The Anternet: a series of ant tubes

Monday, 03 September, 2012

The Anternet: a series of ant tubes

Scientists at Stanford University have discovered that the TCP internet protocol, created in the 1970s, closely mirrors the food-foraging behaviours of a species of ant - behaviours that have existed for millions of years.

Specifically, the researchers found that the way TCP determines how much bandwidth is available for transfer of data is very similar to the way a particular type of harvester ant determines how many foragers to send on a foraging expedition.

The Stanford scientists have cheekily dubbed the phenomena the “anternet”.

Deborah Gordon, a biology professor at Stanford and an ant observer of 20 years, noticed a pattern in the way that a particular species of ant - Pogonomyrmex barbatus - decided when to send out foragers to get more food for the colony.

When consulted on the ant observations, her colleague Balaji Prabhakar, a Stanford computer science professor, soon realised that the behaviour bore remarkable resemblance to the TCP internet protocol.

“This is almost the same as how [internet] protocols discover how much bandwidth is available for transferring a file,” Prabhakar said. “The algorithm the ants were using to discover how much food there is available is essentially the same as that used in the Transmission Control Protocol.”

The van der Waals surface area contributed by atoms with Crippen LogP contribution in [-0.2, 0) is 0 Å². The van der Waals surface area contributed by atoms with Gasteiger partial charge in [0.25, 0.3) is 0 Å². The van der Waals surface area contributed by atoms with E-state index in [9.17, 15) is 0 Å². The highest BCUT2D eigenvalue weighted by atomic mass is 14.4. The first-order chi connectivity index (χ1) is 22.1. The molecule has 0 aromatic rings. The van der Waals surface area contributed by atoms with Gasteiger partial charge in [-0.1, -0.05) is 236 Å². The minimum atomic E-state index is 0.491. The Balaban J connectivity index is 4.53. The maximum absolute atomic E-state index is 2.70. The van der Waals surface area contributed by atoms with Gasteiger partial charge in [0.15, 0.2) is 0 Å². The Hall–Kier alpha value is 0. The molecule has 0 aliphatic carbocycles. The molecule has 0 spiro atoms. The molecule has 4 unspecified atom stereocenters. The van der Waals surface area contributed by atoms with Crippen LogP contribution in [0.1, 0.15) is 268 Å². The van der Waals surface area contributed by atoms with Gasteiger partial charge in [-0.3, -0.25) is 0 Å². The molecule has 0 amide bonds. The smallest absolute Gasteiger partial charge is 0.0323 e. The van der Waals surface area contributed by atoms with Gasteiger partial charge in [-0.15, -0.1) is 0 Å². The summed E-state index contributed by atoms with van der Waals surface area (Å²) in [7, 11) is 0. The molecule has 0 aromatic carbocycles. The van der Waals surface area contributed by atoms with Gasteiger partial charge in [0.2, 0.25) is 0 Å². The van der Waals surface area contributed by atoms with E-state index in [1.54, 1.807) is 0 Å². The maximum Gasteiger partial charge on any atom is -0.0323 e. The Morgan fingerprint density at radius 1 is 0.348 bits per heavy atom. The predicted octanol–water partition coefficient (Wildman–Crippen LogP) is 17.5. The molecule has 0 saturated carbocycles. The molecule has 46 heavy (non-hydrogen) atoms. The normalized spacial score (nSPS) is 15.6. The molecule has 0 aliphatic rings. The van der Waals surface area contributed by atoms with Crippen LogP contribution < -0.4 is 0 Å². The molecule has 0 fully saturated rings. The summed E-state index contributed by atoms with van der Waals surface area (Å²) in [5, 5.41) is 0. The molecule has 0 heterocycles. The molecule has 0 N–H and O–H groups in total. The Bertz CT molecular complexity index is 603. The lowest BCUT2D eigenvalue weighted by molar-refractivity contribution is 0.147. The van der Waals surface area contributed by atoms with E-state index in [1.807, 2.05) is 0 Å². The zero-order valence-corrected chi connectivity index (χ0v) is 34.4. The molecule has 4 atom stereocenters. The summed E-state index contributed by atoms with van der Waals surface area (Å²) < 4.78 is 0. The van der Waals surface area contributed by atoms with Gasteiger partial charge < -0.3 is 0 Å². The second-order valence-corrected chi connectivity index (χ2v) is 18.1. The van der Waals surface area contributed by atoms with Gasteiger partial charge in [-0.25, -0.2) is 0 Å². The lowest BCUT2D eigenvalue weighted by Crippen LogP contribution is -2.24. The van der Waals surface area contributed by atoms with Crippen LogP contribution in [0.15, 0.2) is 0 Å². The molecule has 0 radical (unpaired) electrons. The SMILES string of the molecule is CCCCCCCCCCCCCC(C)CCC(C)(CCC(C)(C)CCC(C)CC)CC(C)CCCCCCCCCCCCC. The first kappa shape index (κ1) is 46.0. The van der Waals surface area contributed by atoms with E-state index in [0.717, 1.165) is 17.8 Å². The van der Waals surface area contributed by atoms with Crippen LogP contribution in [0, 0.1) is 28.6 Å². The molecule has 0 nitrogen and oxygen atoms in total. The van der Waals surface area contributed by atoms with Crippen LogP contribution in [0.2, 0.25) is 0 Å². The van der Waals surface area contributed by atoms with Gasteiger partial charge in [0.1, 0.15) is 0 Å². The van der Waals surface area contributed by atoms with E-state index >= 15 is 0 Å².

TCP is obviously quite complex, but generally works as follows: as packets are sent across a network, the receiving machine will send acknowledgements of each packet. If these acknowledgements arrive slower than they are sent, TCP can deduce that there is little bandwidth available and slow down the transmission speed. Similarly, if the acknowledgements arrive faster than they are sent, TCP can speed up the process.

Gordon found that the ants exhibit a similar behaviour when searching for food.  Like the rate of packet acknowledgement corresponds to available bandwidth, the rate that ants return to the colony when foraging corresponds to available food.

Once an ant leaves the nest, it will spend some time searching for the seeds the ants feed on. If ants return at a high rate, more ants will leave to continue foraging. But if ants return without food, the ants will leave on foraging expeditions at a slower rate, or even stop attempting to forage.

Following their conversations, Prabhakar created an algorithm - influenced by TCP - to predict foraging behaviour, based on available food. According to Stanford, “The TCP-influenced algorithm almost exactly matched the ant behaviour found in Gordon’s experiments.”

“Ants have discovered an algorithm that we know well, and they’ve been doing it for millions of years,” Prabhakar said.

The researchers also noticed several other similarities between TCP and foraging behaviour in ants - more details are available at the Stanford website.

Gordon believes that further analysis of ant behaviour could lead to better network design.

“Ants have evolved ways of doing things that we haven’t thought up, but could apply in computer systems. Computationally speaking, each ant has limited capabilities, but the collective can perform complex tasks.

“So ant algorithms have to be simple, distributed and scalable - the very qualities that we need in large engineered distributed systems,” she said.

Images courtesy of iStockphoto

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